Mitigation of N2O emissions using conservation tillage in vegetable fields transitioning to organic productions
Nitrous oxide, or N2O, is one of the most important non-CO2 (carbon dioxide) greenhouse gases (Reay et al. 2012). N2O emission has been a topic of increasing controversy, particularly in the discussion of biofuels, as agricultural production is one of its primary anthropogenic sources (Crutzen et al. 2008). Although N2O is a natural byproduct of the nitrogen cycle, many agricultural practices lead to increased N2O emissions. For example, the addition of fertilizer adds more nitrogen into the system, and conventional tillage may increase the transport rate of N2O from the soil (Chatskikh and Olesen 2007). What management practices, then, could a farmer use to reduce N2O emissions from their crop systems? Dr. Chen’s research centers on this question, and how it relates specifically to organic farming techniques.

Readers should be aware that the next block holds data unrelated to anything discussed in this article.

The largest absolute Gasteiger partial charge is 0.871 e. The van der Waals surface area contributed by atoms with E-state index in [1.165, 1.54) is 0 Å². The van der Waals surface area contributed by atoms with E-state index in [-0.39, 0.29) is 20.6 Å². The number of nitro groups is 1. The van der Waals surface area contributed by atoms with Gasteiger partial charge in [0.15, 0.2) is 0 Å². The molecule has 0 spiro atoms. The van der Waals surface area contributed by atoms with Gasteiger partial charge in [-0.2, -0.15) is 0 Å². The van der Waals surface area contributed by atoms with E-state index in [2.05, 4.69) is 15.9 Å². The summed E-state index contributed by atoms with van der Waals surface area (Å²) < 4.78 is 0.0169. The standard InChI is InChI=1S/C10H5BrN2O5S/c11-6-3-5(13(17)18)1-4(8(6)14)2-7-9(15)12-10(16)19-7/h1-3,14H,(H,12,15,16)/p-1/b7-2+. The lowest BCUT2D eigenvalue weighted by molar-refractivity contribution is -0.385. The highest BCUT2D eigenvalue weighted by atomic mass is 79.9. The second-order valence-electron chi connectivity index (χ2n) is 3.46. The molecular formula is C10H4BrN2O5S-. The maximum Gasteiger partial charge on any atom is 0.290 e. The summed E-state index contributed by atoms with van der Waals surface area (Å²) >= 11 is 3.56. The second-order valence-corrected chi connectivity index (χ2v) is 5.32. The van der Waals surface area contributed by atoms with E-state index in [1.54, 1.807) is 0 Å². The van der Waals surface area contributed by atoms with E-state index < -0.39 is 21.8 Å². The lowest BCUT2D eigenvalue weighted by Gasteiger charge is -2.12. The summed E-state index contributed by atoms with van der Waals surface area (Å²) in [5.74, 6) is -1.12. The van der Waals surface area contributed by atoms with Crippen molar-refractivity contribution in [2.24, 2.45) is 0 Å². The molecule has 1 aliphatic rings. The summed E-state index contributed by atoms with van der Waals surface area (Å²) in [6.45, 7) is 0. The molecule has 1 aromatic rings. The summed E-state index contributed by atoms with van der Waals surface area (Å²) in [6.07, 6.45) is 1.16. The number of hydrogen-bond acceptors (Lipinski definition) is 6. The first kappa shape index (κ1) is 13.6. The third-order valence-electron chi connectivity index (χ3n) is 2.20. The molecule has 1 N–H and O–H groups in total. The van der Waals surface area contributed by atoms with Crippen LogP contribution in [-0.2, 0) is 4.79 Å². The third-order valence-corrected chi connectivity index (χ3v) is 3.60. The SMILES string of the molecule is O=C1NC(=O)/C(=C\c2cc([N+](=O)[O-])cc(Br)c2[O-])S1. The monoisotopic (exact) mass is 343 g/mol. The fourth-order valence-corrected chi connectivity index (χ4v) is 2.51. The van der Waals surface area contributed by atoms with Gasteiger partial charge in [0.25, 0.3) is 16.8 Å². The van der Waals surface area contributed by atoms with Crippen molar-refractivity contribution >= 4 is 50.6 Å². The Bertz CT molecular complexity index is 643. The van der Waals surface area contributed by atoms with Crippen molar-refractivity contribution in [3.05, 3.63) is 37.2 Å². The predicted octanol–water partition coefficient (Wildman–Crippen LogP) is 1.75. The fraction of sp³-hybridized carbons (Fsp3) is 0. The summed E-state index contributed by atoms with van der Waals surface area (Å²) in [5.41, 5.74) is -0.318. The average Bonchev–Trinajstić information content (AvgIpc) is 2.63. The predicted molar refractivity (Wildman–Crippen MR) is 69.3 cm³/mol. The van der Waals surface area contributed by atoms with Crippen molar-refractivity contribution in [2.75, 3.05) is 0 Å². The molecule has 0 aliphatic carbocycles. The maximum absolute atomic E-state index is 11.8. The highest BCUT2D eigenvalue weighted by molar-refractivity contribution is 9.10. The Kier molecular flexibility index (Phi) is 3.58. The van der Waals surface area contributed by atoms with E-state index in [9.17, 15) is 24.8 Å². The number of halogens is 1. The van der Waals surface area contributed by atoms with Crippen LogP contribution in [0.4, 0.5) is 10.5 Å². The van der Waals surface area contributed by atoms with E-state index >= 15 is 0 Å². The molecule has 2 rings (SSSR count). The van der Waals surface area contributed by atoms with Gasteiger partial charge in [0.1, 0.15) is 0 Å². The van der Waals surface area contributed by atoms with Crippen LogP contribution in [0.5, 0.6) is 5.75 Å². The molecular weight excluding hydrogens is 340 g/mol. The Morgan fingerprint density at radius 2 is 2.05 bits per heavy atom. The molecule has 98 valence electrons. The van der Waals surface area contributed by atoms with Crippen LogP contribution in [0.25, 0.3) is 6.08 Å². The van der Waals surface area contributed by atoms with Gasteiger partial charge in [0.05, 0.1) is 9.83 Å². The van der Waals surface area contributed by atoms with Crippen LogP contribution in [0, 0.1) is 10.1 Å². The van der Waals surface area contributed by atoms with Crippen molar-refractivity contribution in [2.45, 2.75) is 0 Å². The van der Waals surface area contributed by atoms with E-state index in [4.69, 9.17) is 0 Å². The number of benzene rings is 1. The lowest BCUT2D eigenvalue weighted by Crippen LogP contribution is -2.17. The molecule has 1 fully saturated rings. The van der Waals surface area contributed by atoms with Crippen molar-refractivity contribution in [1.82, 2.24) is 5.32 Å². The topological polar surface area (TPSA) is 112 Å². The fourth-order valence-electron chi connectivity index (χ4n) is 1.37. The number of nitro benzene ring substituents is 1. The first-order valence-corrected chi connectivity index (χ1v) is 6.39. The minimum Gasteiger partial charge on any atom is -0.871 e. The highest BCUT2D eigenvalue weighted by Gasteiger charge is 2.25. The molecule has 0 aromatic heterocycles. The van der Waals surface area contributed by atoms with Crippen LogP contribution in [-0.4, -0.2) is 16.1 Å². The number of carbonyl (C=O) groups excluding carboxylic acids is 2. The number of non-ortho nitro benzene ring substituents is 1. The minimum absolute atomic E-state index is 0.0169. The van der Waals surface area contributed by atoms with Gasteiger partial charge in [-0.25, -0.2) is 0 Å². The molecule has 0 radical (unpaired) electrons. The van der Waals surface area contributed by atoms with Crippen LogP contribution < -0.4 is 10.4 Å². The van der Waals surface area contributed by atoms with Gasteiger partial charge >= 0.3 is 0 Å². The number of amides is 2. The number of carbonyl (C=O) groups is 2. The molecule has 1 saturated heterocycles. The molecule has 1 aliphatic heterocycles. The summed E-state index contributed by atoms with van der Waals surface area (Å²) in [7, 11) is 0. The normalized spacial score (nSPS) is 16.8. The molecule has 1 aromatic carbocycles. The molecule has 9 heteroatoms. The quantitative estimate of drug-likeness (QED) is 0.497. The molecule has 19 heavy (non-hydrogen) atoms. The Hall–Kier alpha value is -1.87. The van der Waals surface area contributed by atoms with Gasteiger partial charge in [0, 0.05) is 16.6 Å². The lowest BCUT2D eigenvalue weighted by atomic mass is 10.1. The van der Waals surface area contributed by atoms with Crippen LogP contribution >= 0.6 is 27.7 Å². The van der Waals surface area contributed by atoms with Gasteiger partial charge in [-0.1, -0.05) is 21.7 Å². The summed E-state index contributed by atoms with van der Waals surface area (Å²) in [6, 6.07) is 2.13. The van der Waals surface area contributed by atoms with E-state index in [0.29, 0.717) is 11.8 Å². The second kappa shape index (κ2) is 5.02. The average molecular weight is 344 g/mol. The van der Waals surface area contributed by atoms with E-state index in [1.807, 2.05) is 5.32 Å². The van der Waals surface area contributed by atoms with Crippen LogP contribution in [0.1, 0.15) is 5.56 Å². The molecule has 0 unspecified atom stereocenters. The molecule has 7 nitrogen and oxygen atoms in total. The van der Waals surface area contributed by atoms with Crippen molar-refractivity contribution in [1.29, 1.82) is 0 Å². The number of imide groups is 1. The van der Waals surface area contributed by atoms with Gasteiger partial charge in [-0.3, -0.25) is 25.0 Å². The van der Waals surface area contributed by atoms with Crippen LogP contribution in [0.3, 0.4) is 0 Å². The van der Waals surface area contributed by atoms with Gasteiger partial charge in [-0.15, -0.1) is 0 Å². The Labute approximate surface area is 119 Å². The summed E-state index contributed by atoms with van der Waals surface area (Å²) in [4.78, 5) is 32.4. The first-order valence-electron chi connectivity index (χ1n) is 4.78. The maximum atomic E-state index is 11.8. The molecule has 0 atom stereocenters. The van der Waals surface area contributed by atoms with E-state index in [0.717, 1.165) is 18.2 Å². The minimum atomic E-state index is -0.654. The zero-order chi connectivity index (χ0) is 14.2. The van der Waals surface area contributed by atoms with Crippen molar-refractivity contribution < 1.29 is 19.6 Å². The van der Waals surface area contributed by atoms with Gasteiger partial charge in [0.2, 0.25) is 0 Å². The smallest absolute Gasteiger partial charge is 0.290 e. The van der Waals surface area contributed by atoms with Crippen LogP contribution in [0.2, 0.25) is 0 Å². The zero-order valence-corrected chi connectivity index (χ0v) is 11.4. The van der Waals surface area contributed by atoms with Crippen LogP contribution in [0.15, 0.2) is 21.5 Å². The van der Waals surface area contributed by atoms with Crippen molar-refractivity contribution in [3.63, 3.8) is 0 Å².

If interested in learning more about Dr. Chen’s research on N2O emissions in agricultural fields, be on the lookout for a publication in the near future!
Chatskikh, D. and J. E. Olesen. 2007. Soil tillage enhanced CO2 and N2O emissions from loamy sand soil under spring barley. Soil and Tillage Research 97: 5-18.
Crutzen, P.J., A.R. Mosier, K.A. Smith, & W. Winiwarter. 2008. N2O release from agro-biofuel production negates global warming reduction by replacing fossil fuels. Atmospheric Chemistry and Physics 8: 389-395.
Reay, D.S., E.A. Davidson, K.A. Smith, P. Smith, J.M. Melillo, F. Dentener, & P.J. Crutzen. 2012. Global agriculture and nitrous oxide emissions. Nature Climate Change 2: 410-416.
Becca Eckert is a Ph.D. student working with Bill Lamp. She is interested in the interactions between and amongst algae, macroinvertebrates, and nutrients in streams.
Becca Wilson is a Ph.D. student in Bill Lamp’s lab. She is researching the distribution patterns of nuisance black flies in western Maryland and their impact on human quality of life.